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Aninvestigationintothecombustionofalcohol

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Introduction

Name: Sarah Galal Sayed Ahmed Elrify An investigation into the combustion of alcohol Aim: I am going to compare the enthalpy change of combustion of alcohol The enthalpy of combustion is a measure of the energy transferred when one mole of the fuel is burnt completely. Example:- CH4 (g) + 2O2 (g) CO2 (g) + 2H2O (l) Plan: You will first need the following requirements: * Thermometer 0-110oC to measure the temperature of the water and to stir the water with it while it is heating the division will be 1oC * The four different kind of alcohol which will be used as fuel: 1. methanol 2. ethanol 3. propan-1-ol 4. Butan-1-ol The alcohol will be used as the spirit burner that we have to light, where will be one for each alcohol. * 100cm3 measuring cylinder so that we can measure the amount of water needed (range 0-110 cm3 , divisions of 1.0 cm3 ) * 200cm3 of water the division will be 1.0 cm3 * electronic balance so that the spirit burners will be weighed to 2.d.p * goggles for eye protection * small copper can to act as a calorimeter so that we can heat the water in it * lab coat is for clothes protection * draught shielding to prevent my experiment from any draught interfering * spirit burners is where the alcohol would be ...read more.

Middle

alcohol repeat the experiment three times for reliability To find the enthalpy of combustion from the data: You have to find the moles of the alcohol used. This will be the mass of the alcohol divided by its RMM(grams). Find the amount energy released into the water from the burning alcohol: Energy released= SHC x mass of water x temperature change Results:- Alcohol Initial mass (g) Final mass (g) Change of mass (g) Average mass (g) Initial temp oC Final temp oC Change of temp oC Average temperature oC Methanol 168.98 166.38 1.16 2.60 15 35 20 18.5 Methanol 169.36 166.70 1.10 16 33 17 ethanol 161.76 160.60 2.60 1.13 15 31 16 16 ethanol 160.60 159.50 2.60 16 32 16 Propan-1-ol 169.33 168.33 0.93 0.87 16 32 16 16 propan-1-ol 168.48 167.75 0.59 15 31 16 Butan-1-ol 176.50 175.57 0.77 0.76 17 34 17 16 butan-1-ol 164.01 163.42 0.73 16 31 15 Analysis: Now I am going to calculate the amount of energy released in one mole for each alcohol by using the following formulas. The RMM of each alcohol= the number of carbons + the number of hydrogen's in an The moles used= change in mass/ RMM The amount of energy released= SHC x mass of water x change of temperature The amount of energy released in one mole= the amount of energy released / moles Methanol: The formula = CH3OH The structural formula= The RMM of the methanol= 12 + (3x1) ...read more.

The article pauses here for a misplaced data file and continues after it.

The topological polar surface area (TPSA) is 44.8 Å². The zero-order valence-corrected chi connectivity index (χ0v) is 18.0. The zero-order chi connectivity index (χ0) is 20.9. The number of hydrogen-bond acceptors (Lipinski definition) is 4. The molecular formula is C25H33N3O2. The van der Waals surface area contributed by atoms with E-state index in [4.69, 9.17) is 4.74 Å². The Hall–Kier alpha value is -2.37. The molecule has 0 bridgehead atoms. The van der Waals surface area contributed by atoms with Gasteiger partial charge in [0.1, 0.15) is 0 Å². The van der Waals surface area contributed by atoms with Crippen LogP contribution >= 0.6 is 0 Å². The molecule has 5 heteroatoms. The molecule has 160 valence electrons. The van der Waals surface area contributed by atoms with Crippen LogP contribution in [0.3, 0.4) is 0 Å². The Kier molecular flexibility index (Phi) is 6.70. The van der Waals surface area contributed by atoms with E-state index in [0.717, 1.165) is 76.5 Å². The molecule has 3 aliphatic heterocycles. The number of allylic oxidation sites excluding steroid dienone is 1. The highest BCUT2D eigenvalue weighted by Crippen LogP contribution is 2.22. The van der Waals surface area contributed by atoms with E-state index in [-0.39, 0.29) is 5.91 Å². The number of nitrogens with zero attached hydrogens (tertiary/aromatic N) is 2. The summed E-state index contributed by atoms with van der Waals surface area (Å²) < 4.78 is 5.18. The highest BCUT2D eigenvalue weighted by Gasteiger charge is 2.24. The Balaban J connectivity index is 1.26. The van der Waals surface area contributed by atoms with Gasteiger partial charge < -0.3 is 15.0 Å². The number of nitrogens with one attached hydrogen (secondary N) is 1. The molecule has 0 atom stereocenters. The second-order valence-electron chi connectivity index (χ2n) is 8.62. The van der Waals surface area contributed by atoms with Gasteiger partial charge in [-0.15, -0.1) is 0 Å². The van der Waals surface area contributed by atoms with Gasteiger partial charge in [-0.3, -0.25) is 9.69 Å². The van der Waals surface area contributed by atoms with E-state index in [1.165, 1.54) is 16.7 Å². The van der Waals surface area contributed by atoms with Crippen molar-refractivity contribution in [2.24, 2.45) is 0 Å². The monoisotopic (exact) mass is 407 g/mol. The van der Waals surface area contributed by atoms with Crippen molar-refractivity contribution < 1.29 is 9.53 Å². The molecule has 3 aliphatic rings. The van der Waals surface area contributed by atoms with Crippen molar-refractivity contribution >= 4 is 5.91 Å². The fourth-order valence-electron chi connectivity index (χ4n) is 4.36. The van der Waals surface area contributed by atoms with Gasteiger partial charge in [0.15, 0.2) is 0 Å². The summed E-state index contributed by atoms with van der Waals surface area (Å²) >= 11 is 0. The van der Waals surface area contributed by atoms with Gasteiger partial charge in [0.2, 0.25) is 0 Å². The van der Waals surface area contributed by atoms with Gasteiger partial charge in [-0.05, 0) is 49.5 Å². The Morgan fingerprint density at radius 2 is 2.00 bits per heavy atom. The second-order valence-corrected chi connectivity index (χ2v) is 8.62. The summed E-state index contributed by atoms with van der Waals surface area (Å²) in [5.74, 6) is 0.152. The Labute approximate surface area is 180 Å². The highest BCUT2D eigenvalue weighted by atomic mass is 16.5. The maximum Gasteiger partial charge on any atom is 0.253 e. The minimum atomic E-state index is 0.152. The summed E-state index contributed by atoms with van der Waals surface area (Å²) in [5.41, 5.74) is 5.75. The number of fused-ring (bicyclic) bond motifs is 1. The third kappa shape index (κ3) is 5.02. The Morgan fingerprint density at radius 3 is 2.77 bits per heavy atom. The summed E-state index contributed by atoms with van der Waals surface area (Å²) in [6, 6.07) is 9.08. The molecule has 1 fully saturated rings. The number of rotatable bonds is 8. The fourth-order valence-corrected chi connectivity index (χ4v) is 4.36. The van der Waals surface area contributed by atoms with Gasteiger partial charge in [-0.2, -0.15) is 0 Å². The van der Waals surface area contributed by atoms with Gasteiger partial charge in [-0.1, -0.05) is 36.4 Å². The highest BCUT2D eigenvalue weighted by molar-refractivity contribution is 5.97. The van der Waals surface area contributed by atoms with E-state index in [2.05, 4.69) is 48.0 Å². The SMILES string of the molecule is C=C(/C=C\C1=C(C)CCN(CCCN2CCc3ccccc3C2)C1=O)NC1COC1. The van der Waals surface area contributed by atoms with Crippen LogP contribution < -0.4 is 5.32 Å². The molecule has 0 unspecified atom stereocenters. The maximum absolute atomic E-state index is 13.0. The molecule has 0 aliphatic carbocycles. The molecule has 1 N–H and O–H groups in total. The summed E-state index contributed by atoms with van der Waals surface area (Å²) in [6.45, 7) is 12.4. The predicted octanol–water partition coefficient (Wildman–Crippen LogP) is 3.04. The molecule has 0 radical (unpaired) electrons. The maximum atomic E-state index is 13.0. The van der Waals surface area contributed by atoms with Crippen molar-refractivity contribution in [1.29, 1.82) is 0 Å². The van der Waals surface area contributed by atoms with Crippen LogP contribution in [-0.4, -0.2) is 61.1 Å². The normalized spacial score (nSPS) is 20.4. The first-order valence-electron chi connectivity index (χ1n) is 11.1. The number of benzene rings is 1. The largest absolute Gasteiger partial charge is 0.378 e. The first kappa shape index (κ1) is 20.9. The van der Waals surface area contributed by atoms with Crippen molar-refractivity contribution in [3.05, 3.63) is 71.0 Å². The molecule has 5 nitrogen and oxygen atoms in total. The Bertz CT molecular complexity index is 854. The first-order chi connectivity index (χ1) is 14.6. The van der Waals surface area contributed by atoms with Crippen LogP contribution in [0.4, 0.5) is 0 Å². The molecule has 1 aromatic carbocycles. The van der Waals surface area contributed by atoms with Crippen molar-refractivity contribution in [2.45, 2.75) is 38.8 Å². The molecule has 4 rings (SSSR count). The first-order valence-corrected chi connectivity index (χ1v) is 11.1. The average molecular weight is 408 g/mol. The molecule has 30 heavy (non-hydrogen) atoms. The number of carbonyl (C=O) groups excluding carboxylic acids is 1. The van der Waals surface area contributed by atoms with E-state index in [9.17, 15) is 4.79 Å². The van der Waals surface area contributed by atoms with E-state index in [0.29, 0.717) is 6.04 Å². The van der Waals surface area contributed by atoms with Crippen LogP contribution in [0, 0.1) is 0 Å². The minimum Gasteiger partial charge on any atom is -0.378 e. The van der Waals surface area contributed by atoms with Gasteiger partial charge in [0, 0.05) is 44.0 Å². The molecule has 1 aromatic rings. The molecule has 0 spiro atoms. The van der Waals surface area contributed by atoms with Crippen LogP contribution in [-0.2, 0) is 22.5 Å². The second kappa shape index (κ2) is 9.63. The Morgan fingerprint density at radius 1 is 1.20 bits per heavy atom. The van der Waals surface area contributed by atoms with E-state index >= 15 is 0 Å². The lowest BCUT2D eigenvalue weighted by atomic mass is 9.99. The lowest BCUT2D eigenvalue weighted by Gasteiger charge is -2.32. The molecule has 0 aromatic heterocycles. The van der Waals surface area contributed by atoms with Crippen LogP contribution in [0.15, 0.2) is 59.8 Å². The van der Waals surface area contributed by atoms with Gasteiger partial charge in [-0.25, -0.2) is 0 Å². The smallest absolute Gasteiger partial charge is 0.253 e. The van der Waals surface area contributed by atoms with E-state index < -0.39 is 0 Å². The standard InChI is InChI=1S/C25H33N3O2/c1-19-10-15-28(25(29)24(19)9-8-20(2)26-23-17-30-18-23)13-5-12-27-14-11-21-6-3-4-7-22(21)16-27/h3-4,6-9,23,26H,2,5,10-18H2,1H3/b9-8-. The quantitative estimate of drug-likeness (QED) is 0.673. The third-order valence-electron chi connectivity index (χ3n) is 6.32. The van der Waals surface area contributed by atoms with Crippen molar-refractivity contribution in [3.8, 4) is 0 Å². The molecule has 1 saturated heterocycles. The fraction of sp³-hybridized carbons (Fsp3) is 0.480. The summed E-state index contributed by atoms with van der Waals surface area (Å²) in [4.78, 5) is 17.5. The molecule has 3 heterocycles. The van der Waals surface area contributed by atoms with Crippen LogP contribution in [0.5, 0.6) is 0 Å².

Conclusion

Precision error: The error involved here is said to be half a division of the instrumental scale. A balance that measure to 0.01g The error here is +/- 0.005g thus a reading of 272.63g of methanol from my experiment could be 272.631g, 272.632g, 272.633g etc. The percentage error involved in this reading is 0.005 x 100/ 272.63= 1.83x 10-3 % A thermometer that reads to a 1oC reading. The error here is +/- o.5oC Thus a reading of 17oC could be 17.5oC, 17.6oC, 17.7oC etc The percentage error involved in this reading is o.5 x 100/17= 2.94% A measuring cylinder that reads to 1cm3 The error here is 0.5 cm3 Thus reading of 100 cm3 could be 100.5 cm3 , 100.6 cm3 , 100.7 cm3 etc The percentage error involved in this reading is 0.5 x 100/100=0.5% However when reading a change in mass or temperature, the error reading will double. Thus a change in temperature of 20oC the percentage error involved would be 0.5x 100/20= 5% And when measuring the change in mass the alcohol for example 1.00g of the percentage error involved would be 0.005 x 100/1.00= 0.5 x 2= 1% From the precision error you can see that the error of equipment was not a lot. There could be error involved in the experiment which would affect the experiment. ...read more.

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